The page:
This article, Yes, Sony makes phones. And they’re coming back to the US, originally appeared on CNET.com.
Don’t call it a comeback — because Sony was never really on top in the first place.
The Sony brand is a household name when it comes to televisions and its Playstation video game console, yet few people in the U.S. know the Japanese conglomerate also makes phones, too.
Sony wants to change that, and has vowed to return to the U.S. in a bigger way with its newly unveiled family of phones.
“We’re committed to coming to the U.S. with these Xperia X phones,” said Don Mesa, head of North American marketing for Sony Mobile, in an interview on Monday. “This year represents a new chapter.”
Sony is just the latest company to use the Mobile World Congress trade show as a springboard to re-enter the mobile business as it vies for a place as a legitimate premium alternative to Apple’s iPhone or Samsung’s Galaxy S line. HP on Sunday unveiled a Windows 10 phone that can turn into a laptop, its first handset in two years, while Nokia CEO Rajeev Suri hinted at a return to the phone business.
The Xperia X is one of three new phones that will hit the US in the summer.
One of the key reasons for Sony’s struggles has been a mixed relationship with the carriers, which is where most people buy phones. The company saw moderate success at T-Mobile, but struggled when it switched its focus to larger partner Verizon. In June, the company showed off the Xperia Z4v, which it customized specifically for the U.S.’s largest carrier, but delayed the phone for so long that Sony released the next-generation Xperia Z5 internationally before it came out. Verizon scrapped the then generation-old Xperia Z4v before it was even released.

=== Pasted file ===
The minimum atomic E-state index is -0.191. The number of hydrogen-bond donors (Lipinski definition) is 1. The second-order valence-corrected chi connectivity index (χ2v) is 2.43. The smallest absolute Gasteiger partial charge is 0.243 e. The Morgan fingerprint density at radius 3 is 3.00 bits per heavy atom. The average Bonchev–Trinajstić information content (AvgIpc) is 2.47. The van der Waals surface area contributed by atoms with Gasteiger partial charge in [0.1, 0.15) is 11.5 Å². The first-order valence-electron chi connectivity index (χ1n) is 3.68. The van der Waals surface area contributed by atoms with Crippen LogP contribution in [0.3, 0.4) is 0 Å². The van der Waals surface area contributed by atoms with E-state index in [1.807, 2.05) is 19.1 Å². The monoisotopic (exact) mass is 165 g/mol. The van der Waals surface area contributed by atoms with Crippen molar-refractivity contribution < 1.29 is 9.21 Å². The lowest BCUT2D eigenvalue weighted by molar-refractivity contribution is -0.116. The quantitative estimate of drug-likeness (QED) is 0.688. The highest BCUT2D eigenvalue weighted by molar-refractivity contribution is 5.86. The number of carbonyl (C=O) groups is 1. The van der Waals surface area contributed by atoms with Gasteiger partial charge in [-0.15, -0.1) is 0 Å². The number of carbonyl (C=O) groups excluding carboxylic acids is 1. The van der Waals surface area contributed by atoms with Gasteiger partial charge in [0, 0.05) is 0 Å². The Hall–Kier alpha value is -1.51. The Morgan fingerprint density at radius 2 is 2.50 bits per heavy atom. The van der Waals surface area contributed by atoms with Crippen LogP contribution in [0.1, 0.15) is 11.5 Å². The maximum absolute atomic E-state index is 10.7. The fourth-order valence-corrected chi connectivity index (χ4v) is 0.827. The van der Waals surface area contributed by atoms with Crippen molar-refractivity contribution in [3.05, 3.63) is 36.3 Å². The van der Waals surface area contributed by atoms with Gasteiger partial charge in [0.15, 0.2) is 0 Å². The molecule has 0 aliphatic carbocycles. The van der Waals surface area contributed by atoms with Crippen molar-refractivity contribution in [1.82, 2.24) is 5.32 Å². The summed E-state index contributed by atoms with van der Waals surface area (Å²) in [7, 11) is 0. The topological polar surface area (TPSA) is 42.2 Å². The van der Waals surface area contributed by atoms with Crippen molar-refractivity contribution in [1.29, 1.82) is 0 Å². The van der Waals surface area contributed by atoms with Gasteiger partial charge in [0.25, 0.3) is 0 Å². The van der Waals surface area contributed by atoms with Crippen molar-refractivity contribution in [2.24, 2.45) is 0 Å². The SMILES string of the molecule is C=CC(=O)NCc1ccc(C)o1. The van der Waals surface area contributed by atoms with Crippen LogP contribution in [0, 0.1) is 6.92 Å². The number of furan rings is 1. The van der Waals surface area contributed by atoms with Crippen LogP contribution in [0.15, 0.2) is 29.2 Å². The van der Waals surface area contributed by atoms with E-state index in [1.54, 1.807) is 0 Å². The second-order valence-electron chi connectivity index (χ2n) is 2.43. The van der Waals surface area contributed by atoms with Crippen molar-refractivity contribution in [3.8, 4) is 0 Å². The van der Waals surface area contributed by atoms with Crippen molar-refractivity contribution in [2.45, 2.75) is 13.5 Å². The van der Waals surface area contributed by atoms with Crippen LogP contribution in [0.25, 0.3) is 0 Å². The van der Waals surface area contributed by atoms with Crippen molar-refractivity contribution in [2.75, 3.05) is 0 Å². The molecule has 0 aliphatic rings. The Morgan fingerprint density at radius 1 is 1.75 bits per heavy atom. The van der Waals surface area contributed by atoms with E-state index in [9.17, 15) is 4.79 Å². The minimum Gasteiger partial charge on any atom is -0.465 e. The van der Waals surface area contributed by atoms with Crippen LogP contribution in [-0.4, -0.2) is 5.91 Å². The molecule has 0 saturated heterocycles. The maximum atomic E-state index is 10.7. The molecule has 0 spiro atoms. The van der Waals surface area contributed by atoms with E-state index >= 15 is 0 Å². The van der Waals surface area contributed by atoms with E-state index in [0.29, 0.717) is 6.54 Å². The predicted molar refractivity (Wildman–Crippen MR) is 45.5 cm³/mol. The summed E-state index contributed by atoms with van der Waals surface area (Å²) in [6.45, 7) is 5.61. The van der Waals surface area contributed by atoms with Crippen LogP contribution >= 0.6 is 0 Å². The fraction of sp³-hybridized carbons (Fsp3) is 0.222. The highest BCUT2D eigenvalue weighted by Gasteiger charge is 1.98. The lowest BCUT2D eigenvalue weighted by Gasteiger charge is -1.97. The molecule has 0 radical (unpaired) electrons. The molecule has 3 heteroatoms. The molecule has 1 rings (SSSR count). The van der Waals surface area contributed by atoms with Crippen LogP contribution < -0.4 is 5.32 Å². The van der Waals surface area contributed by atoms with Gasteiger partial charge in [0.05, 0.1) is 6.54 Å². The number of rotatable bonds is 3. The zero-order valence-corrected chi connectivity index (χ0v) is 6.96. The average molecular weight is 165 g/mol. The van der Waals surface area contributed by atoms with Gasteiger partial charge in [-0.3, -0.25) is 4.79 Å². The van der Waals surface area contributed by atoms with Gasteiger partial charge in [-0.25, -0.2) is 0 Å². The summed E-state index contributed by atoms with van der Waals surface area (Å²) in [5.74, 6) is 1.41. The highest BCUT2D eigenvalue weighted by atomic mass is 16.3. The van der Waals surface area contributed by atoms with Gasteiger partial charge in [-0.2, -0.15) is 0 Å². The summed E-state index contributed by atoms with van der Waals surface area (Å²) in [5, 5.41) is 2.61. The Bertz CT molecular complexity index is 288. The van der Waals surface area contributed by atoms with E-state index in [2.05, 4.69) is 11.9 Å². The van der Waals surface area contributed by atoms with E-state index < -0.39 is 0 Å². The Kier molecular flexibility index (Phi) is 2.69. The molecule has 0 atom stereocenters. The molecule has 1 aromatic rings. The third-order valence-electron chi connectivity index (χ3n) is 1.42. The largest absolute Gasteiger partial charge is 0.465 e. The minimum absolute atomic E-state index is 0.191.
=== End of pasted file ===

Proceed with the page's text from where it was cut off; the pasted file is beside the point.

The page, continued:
In February, Sony quietly released the Xperia Z5 in the U.S. through Amazon, several months after its debut elsewhere.
For the mid-tier Xperia X, low-end Xperia XA, premium Xperia X Performance , as well as the Xperia Ear Bluetooth headset accessory, Sony will forgo the traditional route of selling through the carrier and offer the phones on its own site or through retailers such as Amazon. Mesa said he was still working through the deals with other retailers, including physical stores.
The advantage of going directly to the customer is a phonemaker’s ability to present the company’s whole product lineup in the best light, and being able to “tell the story behind it,” Mesa said. In addition, Sony bypassing the carriers means it can bring buyers the latest and greatest phones when they become available around the world. “We’ve always held back.”
But the direct-to-consumer strategy is risky, and already full of competitors. Chinese vendors such as Huawei, ZTE and Alcatel have all set up their own online shops — some through Amazon — to sell their phones. The devices tend to be cheaper, although they usually pack in quality components.
“We have to show our clear technical advantage,” Sony Mobile U.S. President Kunihiko Shiomi said in an interview. “This is not easy, but we have to try.”
“A lot of it will depend on things like marketing spend (which I don’t anticipate much),” Llamas said. “The new smartphones don’t do too much to stand out against the competition.”
Mesa said that Sony hadn’t figured out how much it would commit to marketing and building the brand in the U.S. “We won’t spend willy nilly,” he said.